Learn to Wait

So when the interview is over and you’ve done the hard work—you’ve answered their questions the best you knew how; you’ve asked the kinds of questions that show you’re a self-starter and engaged; you’ve done your research and tried to impress—that’s when the next step of interview tactics comes into play. It’s called, “The Wait.”

The Wait

The Wait is when you leave the interview feeling really great (or really terribly) about how it went and you wonder how long until you hear back.

The Wait is when you replay certain parts of the interview and think of a dozen other ways you wished you’d answered a question.

The Wait is when a lot of applicants lose their perspective on the interview.

Here are a few tips on managing the time between your interview and your next interaction with the person you met with.

Always Say Thank You

It’s crazy to think we still have to live by the things we learned in kindergarten, but the principle stands. Be sure to reach out to the person who interviewed you with a note of thanks. It doesn’t have to be long and drawn out. A simple, “Dear {person}, Thank you for taking the time to meet today. This seems to be the kind of opportunity I’ve been looking for and I look forward to seeing what’s next” is a great way to express your gratitude for the time they gave you. Saying thank you shows you’re aware of the work it takes to hire new people, and that you value the time they took for you.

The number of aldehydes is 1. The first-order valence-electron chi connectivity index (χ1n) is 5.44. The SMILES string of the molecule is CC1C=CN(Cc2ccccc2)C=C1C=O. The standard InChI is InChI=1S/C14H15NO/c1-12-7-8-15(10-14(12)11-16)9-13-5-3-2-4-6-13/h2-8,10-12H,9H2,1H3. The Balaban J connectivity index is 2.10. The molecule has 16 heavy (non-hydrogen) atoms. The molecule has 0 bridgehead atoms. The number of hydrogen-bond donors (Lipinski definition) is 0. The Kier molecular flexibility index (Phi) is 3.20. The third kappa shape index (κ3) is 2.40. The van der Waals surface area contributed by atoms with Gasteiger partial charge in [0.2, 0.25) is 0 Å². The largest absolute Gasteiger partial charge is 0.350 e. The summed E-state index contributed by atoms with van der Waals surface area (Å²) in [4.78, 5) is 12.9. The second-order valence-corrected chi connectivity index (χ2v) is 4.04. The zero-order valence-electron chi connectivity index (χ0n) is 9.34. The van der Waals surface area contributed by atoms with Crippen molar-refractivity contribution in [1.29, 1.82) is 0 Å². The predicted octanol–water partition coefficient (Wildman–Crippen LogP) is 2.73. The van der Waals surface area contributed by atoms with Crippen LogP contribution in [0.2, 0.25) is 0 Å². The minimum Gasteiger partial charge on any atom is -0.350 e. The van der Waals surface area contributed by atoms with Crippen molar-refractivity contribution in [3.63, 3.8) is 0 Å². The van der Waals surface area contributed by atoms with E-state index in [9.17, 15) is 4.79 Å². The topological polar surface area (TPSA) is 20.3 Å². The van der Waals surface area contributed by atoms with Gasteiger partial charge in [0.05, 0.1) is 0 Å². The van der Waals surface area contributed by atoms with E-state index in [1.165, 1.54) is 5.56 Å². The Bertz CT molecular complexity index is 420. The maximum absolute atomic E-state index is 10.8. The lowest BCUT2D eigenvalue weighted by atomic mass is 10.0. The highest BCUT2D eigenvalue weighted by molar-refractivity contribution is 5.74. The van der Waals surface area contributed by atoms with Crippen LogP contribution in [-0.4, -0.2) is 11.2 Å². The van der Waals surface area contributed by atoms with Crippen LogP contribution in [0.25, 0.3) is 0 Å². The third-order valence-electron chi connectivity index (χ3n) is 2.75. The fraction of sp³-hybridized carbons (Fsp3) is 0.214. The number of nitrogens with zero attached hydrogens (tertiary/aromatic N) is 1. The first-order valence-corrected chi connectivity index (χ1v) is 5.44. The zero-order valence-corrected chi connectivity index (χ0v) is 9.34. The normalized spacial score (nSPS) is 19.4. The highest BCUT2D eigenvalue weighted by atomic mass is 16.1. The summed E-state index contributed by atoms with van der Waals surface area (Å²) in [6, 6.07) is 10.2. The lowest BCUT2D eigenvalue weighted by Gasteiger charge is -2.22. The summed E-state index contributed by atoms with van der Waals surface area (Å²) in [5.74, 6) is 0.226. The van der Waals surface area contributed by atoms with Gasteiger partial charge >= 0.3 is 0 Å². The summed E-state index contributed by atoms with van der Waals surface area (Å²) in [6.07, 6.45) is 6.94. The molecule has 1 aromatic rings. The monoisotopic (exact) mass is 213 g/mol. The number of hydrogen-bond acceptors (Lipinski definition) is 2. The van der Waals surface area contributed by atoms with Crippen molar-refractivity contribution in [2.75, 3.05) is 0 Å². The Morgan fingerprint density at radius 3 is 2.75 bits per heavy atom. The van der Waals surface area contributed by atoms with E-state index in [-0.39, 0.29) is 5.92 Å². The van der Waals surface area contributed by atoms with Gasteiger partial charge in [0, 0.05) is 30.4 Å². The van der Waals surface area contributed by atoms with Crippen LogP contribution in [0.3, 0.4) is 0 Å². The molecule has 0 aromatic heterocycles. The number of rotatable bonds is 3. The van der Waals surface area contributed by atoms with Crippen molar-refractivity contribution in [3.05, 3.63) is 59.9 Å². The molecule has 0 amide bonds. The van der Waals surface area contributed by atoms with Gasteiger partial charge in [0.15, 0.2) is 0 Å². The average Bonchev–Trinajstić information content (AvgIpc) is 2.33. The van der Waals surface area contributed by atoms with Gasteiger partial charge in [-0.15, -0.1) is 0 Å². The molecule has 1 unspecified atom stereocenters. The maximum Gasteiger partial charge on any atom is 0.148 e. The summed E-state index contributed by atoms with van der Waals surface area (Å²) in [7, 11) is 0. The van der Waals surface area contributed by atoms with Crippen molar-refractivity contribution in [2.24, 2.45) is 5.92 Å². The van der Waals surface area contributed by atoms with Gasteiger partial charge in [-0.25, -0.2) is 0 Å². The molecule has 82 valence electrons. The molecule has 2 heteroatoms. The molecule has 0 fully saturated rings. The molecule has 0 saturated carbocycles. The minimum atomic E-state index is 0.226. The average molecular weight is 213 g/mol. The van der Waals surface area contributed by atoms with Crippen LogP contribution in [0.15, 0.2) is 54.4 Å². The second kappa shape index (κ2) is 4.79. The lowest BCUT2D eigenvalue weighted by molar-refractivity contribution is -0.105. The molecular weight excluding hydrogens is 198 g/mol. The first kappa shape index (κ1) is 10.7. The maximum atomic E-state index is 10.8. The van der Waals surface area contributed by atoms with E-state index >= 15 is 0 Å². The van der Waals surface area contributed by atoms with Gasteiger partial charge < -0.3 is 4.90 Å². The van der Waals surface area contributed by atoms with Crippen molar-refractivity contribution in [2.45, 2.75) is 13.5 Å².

Don’t Change Your Answers

There’s often a temptation after an interview to clarify an answer you gave. “I feel like I wasn’t clear when I answered your questions about my weaknesses.” Interactions like this aren’t helpful. What was said in the interview is what was said. You can’t undo it and expect to keep the interviewer’s attention.

The only exception to this rule is if the interviewer asked you for specific feedback after the interview or has requested that you send over some examples of your work.

Learn to Wait

This is a tough one. On one hand, you should expect feedback within a reasonable amount of time. On the other hand, the word “reasonable” means different things to different people.

Frequent contact to follow up on an interviewer’s decision can look desperate, and desperation is a tricky motivator. People don’t want to hire someone who needs to work there, but someone who wants to. So be careful to not come across too strong. The person who interviewed you will reach out eventually.

The wait is, in some ways, just another part of the interview. Remember that just because the hard work is done, there's still a lot you can do to set yourself apart from the other candidates for the job. 


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